Packers vs. Seahawks: Will this call end the NFL referee lockout? (+video)
The Green Bay Packers lost to the Seattle Seahawks on a controversial call on the last play of the game. Interception or touchdown? The Seahawks victory is focusing fresh attention on the NFL replacement referees.
The furor over the work of replacement officials reached a fevered pitch during Week 3 in the NFL, especially late Monday when Seattle beat Green Bay on a desperation pass that many thought was an interception.Skip to next paragraph
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Seahawks receiver Golden Tate was awarded a touchdown on the final play after a scrum on the ground in the end zone. Packers safety M.D. Jennings appeared to catch the ball against his body, with Tate getting his arm around the ball.
After a few seconds, one official indicated a stoppage of play, but another signaled touchdown for a conclusion former NFL coach Jon Gruden, working the game on TV, called "tragic" and "comical."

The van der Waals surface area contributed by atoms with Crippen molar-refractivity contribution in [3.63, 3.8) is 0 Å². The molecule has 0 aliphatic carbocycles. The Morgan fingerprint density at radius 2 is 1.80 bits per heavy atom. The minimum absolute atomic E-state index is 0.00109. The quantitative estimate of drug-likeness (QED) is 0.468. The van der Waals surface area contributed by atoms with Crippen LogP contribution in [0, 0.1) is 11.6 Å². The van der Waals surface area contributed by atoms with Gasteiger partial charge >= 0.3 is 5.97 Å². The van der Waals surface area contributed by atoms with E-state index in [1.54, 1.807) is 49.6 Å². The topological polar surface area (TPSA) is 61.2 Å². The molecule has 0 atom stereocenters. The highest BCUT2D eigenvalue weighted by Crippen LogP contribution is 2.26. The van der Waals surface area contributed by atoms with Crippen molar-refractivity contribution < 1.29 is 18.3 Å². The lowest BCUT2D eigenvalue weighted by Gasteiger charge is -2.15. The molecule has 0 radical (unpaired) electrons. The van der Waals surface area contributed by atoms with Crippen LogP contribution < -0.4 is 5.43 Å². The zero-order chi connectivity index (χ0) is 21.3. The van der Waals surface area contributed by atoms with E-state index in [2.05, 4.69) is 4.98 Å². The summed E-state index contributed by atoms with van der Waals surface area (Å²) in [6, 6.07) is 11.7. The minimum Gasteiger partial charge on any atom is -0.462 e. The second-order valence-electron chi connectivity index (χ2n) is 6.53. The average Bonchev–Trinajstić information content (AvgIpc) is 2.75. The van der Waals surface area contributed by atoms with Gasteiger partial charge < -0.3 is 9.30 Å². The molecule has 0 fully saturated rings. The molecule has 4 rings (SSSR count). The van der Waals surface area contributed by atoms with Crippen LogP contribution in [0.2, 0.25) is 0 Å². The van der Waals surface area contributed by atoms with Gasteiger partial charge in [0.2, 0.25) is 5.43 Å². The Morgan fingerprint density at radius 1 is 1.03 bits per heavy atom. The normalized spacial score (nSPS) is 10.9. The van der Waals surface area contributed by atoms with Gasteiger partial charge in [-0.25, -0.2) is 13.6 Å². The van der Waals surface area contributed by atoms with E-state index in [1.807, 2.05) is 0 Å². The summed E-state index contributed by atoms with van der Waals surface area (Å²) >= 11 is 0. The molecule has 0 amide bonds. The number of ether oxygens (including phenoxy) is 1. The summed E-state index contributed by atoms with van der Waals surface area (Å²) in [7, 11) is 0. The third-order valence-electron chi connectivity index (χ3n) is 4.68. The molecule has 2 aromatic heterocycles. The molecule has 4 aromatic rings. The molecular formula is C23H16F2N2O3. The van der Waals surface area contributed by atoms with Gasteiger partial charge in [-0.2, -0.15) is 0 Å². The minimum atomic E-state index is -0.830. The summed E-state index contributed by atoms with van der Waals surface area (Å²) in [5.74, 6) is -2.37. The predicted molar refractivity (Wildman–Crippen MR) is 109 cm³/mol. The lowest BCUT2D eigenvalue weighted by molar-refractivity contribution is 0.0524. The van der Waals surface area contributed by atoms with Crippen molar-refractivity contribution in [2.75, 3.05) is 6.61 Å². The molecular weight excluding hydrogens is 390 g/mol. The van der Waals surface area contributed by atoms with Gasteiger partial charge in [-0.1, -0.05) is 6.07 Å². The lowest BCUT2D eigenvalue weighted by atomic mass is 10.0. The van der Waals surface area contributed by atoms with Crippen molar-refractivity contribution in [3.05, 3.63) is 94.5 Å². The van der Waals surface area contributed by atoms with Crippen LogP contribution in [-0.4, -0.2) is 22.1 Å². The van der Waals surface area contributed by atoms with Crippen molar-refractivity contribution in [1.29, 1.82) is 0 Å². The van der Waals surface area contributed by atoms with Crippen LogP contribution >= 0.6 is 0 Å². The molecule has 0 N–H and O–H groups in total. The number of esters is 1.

Tate clearly shoved cornerback Sam Shields to the ground on the play, but as Gruden noted, offensive pass interference almost never is called on desperation passes.
"Very hard to swallow," Packers coach Mike McCarthy said. "I have never seen anything like that in my time in football."
This was one day after New England coach Bill Belichick was confused about a decisive field goal he thought was off-target and Detroit's Jim Schwartz couldn't understand a 27-yard penalty walk-off for unnecessary roughness.
The officials have been locked out since June, when they and the league couldn't agree on a new collective bargaining agreement. In the officials' absence, replacement refs were brought in from lower college levels or from other leagues such as Arena Football.
The league and the officials' union met on Sunday without making any progress. The players' union also called on the 32 team owners to end the lockout because it is compromising the integrity of the game.
Packers guard T.J. Lang tweeted that they were robbed "by the refs. Thanks NFL."
In Sunday's Baltimore-New England game, aggro followed even insignificant plays. One TV analyst called it the substitute-teacher syndrome: See how much you can get away with before the real thing returns.